Speeding up RenderingBlitzMax Forums/BlitzMax OpenGL Programming/Speeding up Rendering
| Hi there!|
I've been thinking about trying to speed up displaying stuff in a fashion similar on how Flash and Actionscript works but I am not sure if such feat is possible in both OpenGL and DirectX (or only one of these).
So, if I understand correctly, that's how drawing images work in Max2D:
DrawImage - Creates a new square (out of two polygons) with texture being the image, draws it to the window/port/whatever and kills the object.
Flip - Throws the window/port/whatever to the user screen.
Cls - Clears the buffor.
Unless that's not how it works, the way I think it could be sped up would be by having each object creating its "display object" when being created and removing it when being destroyed. So, let's say I create a brick for an arcanoid and instead of having to call the DrawImage() in each step I would only have to do something like image=CreateImage(pic, x, y) and then, when killing the brick all I would have to do would be RemoveImage(image). That way we wouldn't have to create a new polygon for each call of DrawImage().
So... Is something like that possible and would it make the rendering faster? I hope my explanation is understandable :).
| Every time you do a flip you have to re-draw all geometry. |
| that's just the way the Flash/Actionscript sprite engine works as seen by you but that doesn't translate to how it works under the hood. |
Opengl does have display lists but this won't help you for sprite type engine performance... mostly for static geometry and or large models. batching can help many situations but not all. In any case, BlitzMax already kills Flash's performance so I don't think there is much to learn from flash for performance. but there can be a lot to learn with how their engine is presented to the programmer...
| Flash is actually a complex beast of code.. have a look at gameswf if you'd like to see the inner workings of an attempt to mimmic it. It uses all sorts of frame caching, vector algos, and so on.. so its not really similar to how bmax runs/renders. |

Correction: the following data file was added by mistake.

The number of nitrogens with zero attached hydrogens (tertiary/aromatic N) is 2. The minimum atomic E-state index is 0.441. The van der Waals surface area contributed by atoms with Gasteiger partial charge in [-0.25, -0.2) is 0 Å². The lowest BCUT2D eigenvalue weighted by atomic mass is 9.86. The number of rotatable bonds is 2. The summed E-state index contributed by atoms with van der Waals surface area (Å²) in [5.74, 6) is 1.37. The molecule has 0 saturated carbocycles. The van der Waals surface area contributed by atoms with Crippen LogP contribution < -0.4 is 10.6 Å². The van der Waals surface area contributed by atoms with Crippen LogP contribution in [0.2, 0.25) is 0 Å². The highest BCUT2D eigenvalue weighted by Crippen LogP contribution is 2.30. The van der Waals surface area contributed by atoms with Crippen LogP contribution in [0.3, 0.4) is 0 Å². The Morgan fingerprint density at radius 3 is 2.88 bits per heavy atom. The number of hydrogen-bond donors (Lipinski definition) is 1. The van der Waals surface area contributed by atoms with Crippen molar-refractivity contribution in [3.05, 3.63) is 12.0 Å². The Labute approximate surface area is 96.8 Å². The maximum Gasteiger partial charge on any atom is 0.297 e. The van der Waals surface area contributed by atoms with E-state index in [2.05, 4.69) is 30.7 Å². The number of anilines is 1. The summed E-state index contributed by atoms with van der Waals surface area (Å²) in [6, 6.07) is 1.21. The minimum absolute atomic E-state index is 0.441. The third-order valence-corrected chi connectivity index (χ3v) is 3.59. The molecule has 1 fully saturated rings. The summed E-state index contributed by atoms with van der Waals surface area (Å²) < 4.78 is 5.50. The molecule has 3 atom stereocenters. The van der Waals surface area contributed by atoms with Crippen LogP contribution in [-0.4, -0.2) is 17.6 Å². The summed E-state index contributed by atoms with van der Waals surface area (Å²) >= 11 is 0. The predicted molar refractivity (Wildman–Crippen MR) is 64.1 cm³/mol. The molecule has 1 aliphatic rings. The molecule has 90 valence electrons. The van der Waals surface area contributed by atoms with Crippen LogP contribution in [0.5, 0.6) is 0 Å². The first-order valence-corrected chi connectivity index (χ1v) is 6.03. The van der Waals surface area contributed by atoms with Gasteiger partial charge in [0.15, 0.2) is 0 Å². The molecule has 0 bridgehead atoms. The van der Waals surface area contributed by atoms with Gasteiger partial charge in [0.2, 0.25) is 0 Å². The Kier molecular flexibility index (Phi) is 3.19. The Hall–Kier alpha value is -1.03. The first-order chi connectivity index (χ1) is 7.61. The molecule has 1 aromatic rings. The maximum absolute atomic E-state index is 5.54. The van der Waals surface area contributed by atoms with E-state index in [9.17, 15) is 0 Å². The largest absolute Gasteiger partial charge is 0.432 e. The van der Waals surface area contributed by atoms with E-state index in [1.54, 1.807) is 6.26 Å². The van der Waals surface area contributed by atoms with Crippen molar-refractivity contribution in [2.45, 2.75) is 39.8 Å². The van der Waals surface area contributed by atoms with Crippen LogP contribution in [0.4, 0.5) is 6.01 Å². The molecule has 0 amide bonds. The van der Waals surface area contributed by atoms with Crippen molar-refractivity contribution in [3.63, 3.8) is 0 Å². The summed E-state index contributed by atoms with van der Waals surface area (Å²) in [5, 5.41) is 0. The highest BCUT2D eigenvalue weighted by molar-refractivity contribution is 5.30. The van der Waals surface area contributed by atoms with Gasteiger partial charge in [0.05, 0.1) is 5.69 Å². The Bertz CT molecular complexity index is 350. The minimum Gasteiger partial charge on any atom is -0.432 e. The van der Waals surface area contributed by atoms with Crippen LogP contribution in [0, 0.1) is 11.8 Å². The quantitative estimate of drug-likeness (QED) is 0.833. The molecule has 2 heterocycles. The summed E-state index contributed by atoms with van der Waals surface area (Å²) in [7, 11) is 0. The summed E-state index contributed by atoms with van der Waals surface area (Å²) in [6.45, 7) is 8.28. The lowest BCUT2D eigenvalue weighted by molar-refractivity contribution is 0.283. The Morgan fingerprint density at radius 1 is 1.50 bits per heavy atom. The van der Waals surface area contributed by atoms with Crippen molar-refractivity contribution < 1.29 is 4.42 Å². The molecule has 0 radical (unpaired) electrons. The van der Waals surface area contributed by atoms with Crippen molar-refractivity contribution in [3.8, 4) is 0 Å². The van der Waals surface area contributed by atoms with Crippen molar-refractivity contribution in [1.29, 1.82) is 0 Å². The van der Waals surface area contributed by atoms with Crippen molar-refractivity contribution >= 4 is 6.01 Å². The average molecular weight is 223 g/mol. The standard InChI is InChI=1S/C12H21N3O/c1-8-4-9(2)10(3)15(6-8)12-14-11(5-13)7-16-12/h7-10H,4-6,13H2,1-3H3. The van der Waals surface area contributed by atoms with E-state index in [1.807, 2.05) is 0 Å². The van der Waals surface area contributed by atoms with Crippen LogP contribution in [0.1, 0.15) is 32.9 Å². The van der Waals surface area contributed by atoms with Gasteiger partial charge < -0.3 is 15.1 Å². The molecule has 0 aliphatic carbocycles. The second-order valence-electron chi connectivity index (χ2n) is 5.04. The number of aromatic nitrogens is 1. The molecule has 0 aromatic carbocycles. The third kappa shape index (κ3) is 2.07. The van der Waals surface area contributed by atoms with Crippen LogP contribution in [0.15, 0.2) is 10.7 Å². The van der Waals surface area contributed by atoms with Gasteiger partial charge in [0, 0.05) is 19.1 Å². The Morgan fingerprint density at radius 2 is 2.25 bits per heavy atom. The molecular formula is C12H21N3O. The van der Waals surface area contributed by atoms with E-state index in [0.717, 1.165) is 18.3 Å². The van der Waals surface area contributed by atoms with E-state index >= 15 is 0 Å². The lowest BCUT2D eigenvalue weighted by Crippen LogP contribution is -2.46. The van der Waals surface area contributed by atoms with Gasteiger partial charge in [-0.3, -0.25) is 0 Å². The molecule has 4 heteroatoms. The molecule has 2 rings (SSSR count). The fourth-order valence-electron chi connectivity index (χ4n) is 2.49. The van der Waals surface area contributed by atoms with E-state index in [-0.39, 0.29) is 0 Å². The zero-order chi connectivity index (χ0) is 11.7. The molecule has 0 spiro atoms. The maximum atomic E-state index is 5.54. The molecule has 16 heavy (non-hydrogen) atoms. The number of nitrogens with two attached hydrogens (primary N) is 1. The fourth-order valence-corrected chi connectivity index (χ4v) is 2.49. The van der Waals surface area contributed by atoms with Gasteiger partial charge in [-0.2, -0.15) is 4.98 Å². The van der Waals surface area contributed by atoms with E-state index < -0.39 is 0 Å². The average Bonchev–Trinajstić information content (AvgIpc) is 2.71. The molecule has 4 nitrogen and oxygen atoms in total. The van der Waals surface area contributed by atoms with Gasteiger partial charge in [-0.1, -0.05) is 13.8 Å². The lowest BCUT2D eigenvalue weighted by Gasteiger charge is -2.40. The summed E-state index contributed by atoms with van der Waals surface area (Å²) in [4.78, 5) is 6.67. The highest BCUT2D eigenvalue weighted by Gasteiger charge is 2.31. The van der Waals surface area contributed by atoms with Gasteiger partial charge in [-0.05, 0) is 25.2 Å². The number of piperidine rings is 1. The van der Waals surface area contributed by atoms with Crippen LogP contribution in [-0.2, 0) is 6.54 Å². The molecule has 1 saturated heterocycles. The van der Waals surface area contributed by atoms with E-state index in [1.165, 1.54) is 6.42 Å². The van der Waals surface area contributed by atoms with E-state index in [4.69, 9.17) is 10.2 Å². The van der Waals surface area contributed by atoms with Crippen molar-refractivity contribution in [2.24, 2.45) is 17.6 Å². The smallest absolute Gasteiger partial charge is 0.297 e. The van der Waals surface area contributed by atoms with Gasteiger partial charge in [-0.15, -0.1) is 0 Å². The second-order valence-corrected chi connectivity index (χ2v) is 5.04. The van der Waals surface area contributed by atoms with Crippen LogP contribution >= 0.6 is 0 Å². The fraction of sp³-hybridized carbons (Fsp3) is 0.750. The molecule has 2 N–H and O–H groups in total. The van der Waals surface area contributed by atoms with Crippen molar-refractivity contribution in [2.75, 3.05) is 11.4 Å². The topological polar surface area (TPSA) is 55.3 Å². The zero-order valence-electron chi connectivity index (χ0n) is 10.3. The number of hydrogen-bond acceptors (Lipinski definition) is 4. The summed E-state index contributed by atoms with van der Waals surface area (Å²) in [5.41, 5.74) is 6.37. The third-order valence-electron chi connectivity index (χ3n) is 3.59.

The performance of rendering, is a messy thing to try and determine since there are a huge amount of factors involved. But these days, most rendering is generally 'batch' limited anyway. There is a certain amount of time needed for the CPU to 'setup' the data that needs to be sent to the GPU on the Gfx card. This 'setup' time is the general killer in "how many different pretty things can be shown in a single frame", however, there is of course many different rendering techniques that can mitigate this issue, and depending on your application type, sometimes you can render in quite a different way: one example would be a side scroll shooter, rather than re-rendering the whole screen, you could composite say 3 or so layers (depending on your game) and buffer scroll them to move along the world. It becomes very much up to the technical game architect how this is best implemented.
Another current method around CPU setup problems is to push rendering systems to the GPU and 'do it yourself' in shaders/CUDA/OpenCL type execution. This has great advantages, but also great disadvantages. On the plus side.. you can do almost whatever you want to do with the amazing rendering power on the GPU's these days (> 1teraflop of processing most often), but this limits your audience since there is alot less people with these cards as you may think :). For example.. over 30% of all PC's have Intel GMA based Gfx systems which are less than ideal for this sort of rendering. :)
Basically.. there is a tun to learn on the rendering end of the pc (both 3D and 2D).. and theres no simple way to 'improve performance' without specifically looking at the app.. target audience.. target hw.. etc :)